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Character Redesigns: Why don't they stick around?

Comic fans hear the word “redesign” a lot. It’s a tale as old as time, and every fan knows that no matter what crazy-ridiculous new look Jim Lee or Rob Liefeld can concoct, our beloved heroes are likely to be back in classic duds within a year. But what if they weren’t? What if these redesigns were actually both different and good enough to stick around for the long haul?

I don’t know if you’ve heard, but there’s this little game that just came out called Injustice: Gods Among Us. This features the DC Universe in an Elseworlds-esque setting where Superman is tricked by The Joker into killing Lois Lane and all of Metropolis, and subsequently imposes a global ceasefire. Since this is billed as a non-canon Elseworlds story, there is no weight of continuity, no standards to adhere to, and free reign to go crazy with the status quo. (Wait, wasn’t that the point of the New 52?)


Like many fans, I was a little underwhelmed at the “redesigns” of the New 52 core Justice League members which mostly involved slight color changes (Wonder Woman), armor lines (Superman, Batman, Flash, and GL) and popped collars (Superman, Aquaman and GL). Oh yeah, and Supes and Bats lost their underwear. The costumes are still pretty much the same as pre-Flashpoint. But then along comes Injustice with some genuine originality. The armor plating on Superman, Batman and Flash actually look like armor, not just lines. Green Lantern looks like he’s woven green energy into his suit. Aquaman looks suitably regal. Wonder Woman has an actual breastplate and carries a sword and shield (you know, like a Greek warrior). [Ed. If ever there was a character that cried out for pants for decades, it was Wonder Woman.] Plus, these are not wild and crazy departures from the characters’ recognizable and classic color scheme or style. They still feel like the characters we all know and love.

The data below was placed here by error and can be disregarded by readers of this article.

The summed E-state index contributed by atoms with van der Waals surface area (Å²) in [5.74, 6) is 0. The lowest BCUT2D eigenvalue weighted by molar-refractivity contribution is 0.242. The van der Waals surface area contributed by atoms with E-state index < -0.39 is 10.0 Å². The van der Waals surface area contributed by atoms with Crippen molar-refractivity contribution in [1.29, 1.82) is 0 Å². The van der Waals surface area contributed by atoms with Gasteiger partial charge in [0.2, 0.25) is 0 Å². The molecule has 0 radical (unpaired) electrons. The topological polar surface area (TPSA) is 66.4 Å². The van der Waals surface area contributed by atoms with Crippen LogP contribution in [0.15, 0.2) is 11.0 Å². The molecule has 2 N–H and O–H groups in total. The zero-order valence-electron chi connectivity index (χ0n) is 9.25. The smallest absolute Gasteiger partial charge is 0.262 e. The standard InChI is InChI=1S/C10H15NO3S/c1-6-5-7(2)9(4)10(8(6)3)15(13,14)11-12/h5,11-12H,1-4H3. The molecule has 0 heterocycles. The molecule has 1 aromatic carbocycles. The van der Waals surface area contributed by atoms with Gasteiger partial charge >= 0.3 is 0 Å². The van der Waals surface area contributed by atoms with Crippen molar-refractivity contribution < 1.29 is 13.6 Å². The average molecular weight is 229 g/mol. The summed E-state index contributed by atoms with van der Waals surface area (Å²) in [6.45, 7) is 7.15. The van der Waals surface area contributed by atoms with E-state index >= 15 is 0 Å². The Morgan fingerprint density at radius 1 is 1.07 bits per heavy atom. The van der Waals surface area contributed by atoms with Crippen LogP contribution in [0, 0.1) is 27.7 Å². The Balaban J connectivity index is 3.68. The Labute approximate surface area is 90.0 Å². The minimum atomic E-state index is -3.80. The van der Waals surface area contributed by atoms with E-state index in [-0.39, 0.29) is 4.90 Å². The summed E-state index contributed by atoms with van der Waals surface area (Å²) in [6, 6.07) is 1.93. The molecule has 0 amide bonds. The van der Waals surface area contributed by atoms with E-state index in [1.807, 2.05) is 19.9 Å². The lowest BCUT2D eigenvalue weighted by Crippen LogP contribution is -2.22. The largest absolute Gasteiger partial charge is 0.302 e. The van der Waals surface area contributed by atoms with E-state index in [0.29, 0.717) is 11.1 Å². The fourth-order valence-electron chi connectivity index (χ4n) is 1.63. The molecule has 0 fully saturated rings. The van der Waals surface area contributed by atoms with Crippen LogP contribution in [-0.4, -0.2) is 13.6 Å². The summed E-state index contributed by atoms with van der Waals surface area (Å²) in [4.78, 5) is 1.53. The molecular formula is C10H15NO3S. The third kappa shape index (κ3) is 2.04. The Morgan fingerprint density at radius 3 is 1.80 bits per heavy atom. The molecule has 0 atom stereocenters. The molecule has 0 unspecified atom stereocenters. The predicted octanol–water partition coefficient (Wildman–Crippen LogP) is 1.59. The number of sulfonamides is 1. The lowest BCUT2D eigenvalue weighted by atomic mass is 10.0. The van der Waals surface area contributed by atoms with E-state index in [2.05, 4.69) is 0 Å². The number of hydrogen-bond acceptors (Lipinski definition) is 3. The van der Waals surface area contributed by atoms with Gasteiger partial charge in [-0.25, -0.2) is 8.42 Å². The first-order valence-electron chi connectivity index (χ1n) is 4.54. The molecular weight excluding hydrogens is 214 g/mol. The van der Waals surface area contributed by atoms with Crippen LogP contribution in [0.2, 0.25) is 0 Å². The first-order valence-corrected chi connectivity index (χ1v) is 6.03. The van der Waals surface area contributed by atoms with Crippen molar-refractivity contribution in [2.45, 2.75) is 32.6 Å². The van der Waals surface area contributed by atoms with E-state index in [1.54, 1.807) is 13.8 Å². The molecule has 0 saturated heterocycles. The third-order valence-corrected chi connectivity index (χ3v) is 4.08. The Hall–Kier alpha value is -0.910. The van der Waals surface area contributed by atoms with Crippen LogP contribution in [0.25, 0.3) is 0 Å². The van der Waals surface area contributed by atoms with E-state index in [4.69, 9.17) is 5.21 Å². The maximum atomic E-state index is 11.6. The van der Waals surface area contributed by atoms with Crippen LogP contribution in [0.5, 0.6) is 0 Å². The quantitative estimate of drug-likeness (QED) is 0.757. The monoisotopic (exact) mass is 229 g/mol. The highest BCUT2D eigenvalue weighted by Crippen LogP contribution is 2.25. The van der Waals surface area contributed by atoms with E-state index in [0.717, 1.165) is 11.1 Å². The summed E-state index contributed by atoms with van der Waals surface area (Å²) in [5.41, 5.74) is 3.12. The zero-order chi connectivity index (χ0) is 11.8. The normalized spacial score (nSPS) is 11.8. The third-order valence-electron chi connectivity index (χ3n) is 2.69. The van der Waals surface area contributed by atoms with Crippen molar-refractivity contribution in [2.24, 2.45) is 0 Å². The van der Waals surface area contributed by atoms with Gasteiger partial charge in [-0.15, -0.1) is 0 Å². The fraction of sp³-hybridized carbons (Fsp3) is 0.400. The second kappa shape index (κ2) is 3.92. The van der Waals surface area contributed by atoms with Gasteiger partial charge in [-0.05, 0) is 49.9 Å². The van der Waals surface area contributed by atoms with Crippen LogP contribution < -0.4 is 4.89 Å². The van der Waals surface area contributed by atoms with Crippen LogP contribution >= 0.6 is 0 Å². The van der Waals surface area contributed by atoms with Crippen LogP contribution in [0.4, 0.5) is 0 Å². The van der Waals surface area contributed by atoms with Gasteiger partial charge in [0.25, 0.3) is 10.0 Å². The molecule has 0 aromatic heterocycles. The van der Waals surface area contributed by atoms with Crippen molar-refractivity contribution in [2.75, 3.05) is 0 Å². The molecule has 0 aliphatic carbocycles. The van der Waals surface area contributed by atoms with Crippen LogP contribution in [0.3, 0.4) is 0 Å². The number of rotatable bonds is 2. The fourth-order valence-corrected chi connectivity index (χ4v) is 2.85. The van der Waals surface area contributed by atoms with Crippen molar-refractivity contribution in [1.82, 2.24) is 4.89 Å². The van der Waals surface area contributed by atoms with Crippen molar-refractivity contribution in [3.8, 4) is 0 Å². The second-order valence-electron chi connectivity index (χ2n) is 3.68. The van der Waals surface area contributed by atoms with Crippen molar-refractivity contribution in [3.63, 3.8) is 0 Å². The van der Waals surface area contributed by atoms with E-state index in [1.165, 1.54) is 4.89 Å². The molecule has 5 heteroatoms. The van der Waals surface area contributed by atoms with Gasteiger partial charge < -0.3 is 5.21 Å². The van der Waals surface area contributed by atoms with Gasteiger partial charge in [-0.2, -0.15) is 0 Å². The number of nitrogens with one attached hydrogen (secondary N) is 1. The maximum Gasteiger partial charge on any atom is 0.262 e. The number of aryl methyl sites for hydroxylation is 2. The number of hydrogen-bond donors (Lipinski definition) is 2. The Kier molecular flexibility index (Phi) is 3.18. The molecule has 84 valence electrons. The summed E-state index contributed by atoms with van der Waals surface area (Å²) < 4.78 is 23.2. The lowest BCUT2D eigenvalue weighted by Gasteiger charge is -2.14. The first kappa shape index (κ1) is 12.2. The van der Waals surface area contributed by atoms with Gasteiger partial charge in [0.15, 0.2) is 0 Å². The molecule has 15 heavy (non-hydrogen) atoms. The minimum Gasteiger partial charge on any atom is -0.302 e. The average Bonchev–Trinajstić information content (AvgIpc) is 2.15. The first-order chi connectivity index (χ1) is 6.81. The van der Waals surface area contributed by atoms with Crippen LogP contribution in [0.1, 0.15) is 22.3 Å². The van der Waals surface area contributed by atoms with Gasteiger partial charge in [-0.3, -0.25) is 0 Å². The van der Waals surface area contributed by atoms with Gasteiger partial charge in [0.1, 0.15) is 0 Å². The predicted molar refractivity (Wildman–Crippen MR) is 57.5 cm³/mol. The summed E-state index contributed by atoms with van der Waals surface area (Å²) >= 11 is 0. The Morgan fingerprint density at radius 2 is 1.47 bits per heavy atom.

So why are character redesigns in continuity comics so difficult to improve if this alternate universe video game gets it so easily?

For me, it all comes back to the second universal truth about comics: comics fans hate change. As angry as they get over not having anything fresh to read, they get even angrier when Superman loses his red shorts. It’s okay to change everything, as long as continuity stays the same. I’m sure that there was someone out there saying “Hey, those Injustice costumes look great in the game, but they won’t work in comics.” Well, the Injustice tie-in comic begs to differ. These same redesigns are working in print. And the comic is selling well. Clearly these designs work just as well in print as they do on console, so really, why aren’t the editors and art directors at DC pushing the envelope?

Some people will point to the failed redesign of Power Girl’s costume. I liked it, but unfortunately I’m in the minority because as of Supergirl #19 she’s back in her boob window costume. DC, you clearly want to have it both ways; you want to be hip, modern and functional, but stick to classic designs to avoid alienating established fans. That’s not bold, that’s a comfort zone. Look at what your younger audience is reacting to. The 15-22 year old demographic is playing Injustice and reacting really well to its liberties. Who’s to say that they won’t react well to these redesigns in normal continuity? Do yourselves a favor, DC. Take a chance on rebuilding your iconic characters costumes beyond just popped collars and lines.